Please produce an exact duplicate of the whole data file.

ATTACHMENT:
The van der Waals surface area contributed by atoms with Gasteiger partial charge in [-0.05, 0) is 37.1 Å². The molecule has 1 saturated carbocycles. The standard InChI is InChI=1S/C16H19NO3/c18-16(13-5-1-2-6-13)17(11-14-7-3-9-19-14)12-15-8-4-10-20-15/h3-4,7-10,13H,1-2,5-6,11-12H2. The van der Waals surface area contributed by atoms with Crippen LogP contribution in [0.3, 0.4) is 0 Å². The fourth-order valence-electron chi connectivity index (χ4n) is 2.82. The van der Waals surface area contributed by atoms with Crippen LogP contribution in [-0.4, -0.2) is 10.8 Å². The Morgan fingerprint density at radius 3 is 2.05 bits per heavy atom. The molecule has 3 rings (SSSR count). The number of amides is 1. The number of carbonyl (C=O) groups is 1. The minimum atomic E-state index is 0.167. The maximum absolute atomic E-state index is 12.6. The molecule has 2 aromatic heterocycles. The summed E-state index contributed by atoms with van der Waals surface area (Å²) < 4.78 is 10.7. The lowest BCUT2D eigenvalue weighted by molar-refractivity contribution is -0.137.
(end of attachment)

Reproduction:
The van der Waals surface area contributed by atoms with Gasteiger partial charge in [-0.05, 0) is 37.1 Å². The molecule has 1 saturated carbocycles. The standard InChI is InChI=1S/C16H19NO3/c18-16(13-5-1-2-6-13)17(11-14-7-3-9-19-14)12-15-8-4-10-20-15/h3-4,7-10,13H,1-2,5-6,11-12H2. The van der Waals surface area contributed by atoms with Crippen LogP contribution in [0.3, 0.4) is 0 Å². The fourth-order valence-electron chi connectivity index (χ4n) is 2.82. The van der Waals surface area contributed by atoms with Crippen LogP contribution in [-0.4, -0.2) is 10.8 Å². The Morgan fingerprint density at radius 3 is 2.05 bits per heavy atom. The molecule has 3 rings (SSSR count). The number of amides is 1. The number of carbonyl (C=O) groups is 1. The minimum atomic E-state index is 0.167. The maximum absolute atomic E-state index is 12.6. The molecule has 2 aromatic heterocycles. The summed E-state index contributed by atoms with van der Waals surface area (Å²) < 4.78 is 10.7. The lowest BCUT2D eigenvalue weighted by molar-refractivity contribution is -0.137.